well as bacterial and botrytis fruit rot of raspberry. In addition there was some
incidence of godronia canker and mummy berry of blueberry and club-root in
Branch reports indicate that the severe weather conditions of late December
killed the vectors, aphids responsible for the spread of leaf-roll in potato crops, as
well as eradicating certain virus diseases of strawberry.
Commercial tree-fruit growers were warned that the current trend toward
high-density plantings of dwarf apples combined with overhead irrigation produces
predisposing conditions that are favourable for development of such serious diseases
as anthracnose, fire blight, and European canker. On the other hand, the introduction of leaf-wetness recorders has helped materially in the control of apple
scab in the Okanagan and Kootenay Valleys.
Continued in several areas of the Province as required was the Field Crops
Branch's soils extension programme. Short courses for farmers were conducted
at various locations to deal with problems of soil management and fertility.
Included in this programme was a soils tour, to acquaint producers with such
topics as soil-classification standards and proper interpretation of soil tests.
Fertilizer recommendations were revised during the year and a new " Guide
to the Use of Fertilizers in the Lower Mainland " was published.
Fertilizer test plots established at 17 locations throughout the Cariboo and
Central districts in co-operation with the research station at Prince George produced
indications that higher applications of nitrogen and phosphate fertilizer are required
on forage crops there.
Also continued was the Branch's soil-test correlation work on forage and
grain crops. Correlation plot test work to date has revealed that almost without
exception treatment based upon soil-analysis findings results in substantial increases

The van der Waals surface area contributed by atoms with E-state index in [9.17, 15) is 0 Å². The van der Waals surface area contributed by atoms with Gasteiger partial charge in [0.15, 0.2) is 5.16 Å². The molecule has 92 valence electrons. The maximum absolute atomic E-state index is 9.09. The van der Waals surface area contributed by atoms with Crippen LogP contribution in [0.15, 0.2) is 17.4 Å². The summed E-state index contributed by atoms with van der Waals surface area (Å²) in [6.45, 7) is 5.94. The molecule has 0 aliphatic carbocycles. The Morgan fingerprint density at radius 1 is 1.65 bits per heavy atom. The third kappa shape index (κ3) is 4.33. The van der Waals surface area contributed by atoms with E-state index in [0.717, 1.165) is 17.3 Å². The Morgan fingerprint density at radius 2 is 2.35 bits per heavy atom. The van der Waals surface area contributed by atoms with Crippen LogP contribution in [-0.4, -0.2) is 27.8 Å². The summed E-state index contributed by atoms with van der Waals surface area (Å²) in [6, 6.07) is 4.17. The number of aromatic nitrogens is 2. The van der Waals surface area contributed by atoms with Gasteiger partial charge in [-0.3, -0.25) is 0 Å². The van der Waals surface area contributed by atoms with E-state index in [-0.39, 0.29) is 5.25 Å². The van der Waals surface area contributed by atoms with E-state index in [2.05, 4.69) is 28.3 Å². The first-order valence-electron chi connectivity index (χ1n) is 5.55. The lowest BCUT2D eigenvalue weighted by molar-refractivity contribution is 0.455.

in yield.
As a part of the annual weed-control programme, a number of field trials
were carried out to demonstrate and evaluate the use of chemicals on both crop
and non-crop lands. Control of noxious weeds on specified roadsides was again
conducted under the Branch's supervision in co-operation with the Department
of Highways, and demonstration work on the control of knapweed on ranges in the
Kamloops area was continued.
During the year 16 screenings removal and two feeder's permits were issued
under regulations made pursuant to the Noxious Weeds Act, while a total of
$22,253.81 was paid out in subsidies on the movement of 3,913 tons of feed
grains from the Creston area under terms of the Provincial Freight Assistance
This year the Live Stock Branch reported that the general incidence of disease
in the Province's live-stock population continued at a relatively low level. Veterinary Inspectors were most specifically concerned with leptospirosis, enzootic
pneumonia of calves, and vibrionic dysentry, the last-named having been designated the main disease problem.
In the 12-month period ended June 30th the number of calves inoculated
under the Federal-Provincial Brucellosis Control Programme declined further to
AA 17
only 12,435 from 60,903 in the preceding period, indicating that the official policy
of de-emphasizing calfhood vaccination is gaining broad acceptance.
Routine inspections for foot-rot were completed on 5,400 sheep on five
ranches during the year, prior to the issuance of grazing permits on Crown lands.
Licences were issued to 422 fur-farms with a total of some 163,000 breeding
stock, the great bulk of which is mink. Also licensed were 18 live-stock public-sale
yards, along with 13 yard operators and 46 auctioneers.
Inspectors made a total of 515 visits to public-sale yards during the year, in